An accomplished reconciliation undergirding OT prophecy? As I read this, I was aware of objections I wanted to vent, but I had to admit that a point in Barth’s favor is that this argument would enable a more muscular reading of the Old Testament than relegating every bit of its spirituality to a “someday messiah the prince will come” category. And that, by the way, is what’s at stake in Barth’s third point: he is finding the “already” under the “not yet” of the Old Covenant.
No sooner had I begun to anticipate a better reading of the OT (running a few Psalms in my head, scanning for the “already” under the “not yet”), than I turned the page to find the Barthian small print, so often a sign of some exegetical spadework. And there it is: Psalms 143-150 are too jubilant to be hidden under the bushel of the not yet. You can’t make that much noise as an incidental musical flourish in a fundamentally melancholy performance. “We misunderstand the Old Testament if we do not realise that this element of praise or doxology is the basic note” (62). And here I quote a block:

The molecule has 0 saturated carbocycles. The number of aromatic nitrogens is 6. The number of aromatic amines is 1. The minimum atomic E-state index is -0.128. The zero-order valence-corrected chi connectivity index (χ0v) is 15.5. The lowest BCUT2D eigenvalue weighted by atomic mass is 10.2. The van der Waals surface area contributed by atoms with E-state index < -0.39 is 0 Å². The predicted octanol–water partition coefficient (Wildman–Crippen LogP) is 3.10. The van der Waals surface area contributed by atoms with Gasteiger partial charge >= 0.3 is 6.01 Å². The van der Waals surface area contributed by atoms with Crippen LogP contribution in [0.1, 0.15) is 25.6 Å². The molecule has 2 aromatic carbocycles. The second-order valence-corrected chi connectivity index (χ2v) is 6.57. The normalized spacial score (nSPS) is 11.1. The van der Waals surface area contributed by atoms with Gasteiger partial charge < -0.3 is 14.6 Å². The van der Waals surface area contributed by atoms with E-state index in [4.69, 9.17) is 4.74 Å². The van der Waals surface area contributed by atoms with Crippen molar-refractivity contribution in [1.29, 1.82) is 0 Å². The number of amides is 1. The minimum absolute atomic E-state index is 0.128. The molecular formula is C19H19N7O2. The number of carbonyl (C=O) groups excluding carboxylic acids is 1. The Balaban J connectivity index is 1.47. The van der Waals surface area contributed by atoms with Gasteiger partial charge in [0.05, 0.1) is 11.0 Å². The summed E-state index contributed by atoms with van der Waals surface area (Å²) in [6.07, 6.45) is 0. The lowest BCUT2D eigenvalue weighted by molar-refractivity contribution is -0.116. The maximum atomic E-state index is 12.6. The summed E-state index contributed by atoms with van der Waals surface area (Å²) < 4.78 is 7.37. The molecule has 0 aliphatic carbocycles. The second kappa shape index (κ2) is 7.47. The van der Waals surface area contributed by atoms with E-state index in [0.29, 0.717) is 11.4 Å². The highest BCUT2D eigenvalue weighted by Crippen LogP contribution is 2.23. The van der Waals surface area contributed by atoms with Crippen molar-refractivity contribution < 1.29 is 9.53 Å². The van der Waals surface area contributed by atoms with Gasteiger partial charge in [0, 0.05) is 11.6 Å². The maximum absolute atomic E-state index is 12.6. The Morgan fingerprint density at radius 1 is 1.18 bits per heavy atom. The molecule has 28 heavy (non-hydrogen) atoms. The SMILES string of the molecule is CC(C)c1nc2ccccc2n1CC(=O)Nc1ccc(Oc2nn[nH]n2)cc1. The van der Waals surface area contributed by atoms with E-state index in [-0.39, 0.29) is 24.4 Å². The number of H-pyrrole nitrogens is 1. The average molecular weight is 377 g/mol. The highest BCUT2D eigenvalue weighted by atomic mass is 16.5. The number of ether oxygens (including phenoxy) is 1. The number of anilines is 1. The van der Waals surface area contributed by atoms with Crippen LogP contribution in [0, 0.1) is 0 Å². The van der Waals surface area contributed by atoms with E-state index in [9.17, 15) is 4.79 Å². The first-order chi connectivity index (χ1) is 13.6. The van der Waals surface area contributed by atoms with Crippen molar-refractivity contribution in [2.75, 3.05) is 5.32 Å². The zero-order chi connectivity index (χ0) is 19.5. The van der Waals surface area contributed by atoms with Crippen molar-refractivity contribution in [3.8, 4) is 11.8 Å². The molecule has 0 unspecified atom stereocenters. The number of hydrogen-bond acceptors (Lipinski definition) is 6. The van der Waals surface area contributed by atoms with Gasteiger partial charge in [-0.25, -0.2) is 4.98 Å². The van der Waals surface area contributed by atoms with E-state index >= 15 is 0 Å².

But it is first the basic note, not of the Old Testament, but of the history perceived by the Old Testament witnesses. The sign under which, or the bracket within which, this history takes place is the enthronement of Yahweh, which according to a new conjecture was perhaps celebrated every year, but which took place from all eternity, takes place continually in new demonstrations of His power and goodness, and is the event of the ultimate future. Hence this history takes place always under His government exercised from Sinai, from Sion and from heaven. It always redounds to the magnifying of His glory and, however hiddenly, to the salvation of men. This is what is revealed by this history, and it is to this revelation that all parts of the Old Testament respond. (62)